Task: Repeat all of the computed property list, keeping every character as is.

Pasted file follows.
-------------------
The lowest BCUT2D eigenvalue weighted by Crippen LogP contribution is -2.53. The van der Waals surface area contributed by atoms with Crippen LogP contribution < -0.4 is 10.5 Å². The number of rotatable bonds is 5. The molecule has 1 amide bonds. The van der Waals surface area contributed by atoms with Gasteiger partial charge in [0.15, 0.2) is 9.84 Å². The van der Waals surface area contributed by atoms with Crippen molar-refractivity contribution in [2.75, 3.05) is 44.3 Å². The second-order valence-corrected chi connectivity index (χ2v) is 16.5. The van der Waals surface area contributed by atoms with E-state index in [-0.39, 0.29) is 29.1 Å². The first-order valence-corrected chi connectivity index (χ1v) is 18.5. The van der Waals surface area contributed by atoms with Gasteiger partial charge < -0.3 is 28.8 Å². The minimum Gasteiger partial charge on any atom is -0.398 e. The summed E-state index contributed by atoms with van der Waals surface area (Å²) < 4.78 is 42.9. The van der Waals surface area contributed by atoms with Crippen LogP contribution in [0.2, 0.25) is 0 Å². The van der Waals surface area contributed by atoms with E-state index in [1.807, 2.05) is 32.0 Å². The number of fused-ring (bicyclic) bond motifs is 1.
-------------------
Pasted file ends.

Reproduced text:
The lowest BCUT2D eigenvalue weighted by Crippen LogP contribution is -2.53. The van der Waals surface area contributed by atoms with Crippen LogP contribution < -0.4 is 10.5 Å². The number of rotatable bonds is 5. The molecule has 1 amide bonds. The van der Waals surface area contributed by atoms with Gasteiger partial charge in [0.15, 0.2) is 9.84 Å². The van der Waals surface area contributed by atoms with Crippen molar-refractivity contribution in [2.75, 3.05) is 44.3 Å². The second-order valence-corrected chi connectivity index (χ2v) is 16.5. The van der Waals surface area contributed by atoms with E-state index in [-0.39, 0.29) is 29.1 Å². The first-order valence-corrected chi connectivity index (χ1v) is 18.5. The van der Waals surface area contributed by atoms with Gasteiger partial charge < -0.3 is 28.8 Å². The minimum Gasteiger partial charge on any atom is -0.398 e. The summed E-state index contributed by atoms with van der Waals surface area (Å²) < 4.78 is 42.9. The van der Waals surface area contributed by atoms with Crippen LogP contribution in [0.2, 0.25) is 0 Å². The van der Waals surface area contributed by atoms with E-state index in [1.807, 2.05) is 32.0 Å². The number of fused-ring (bicyclic) bond motifs is 1.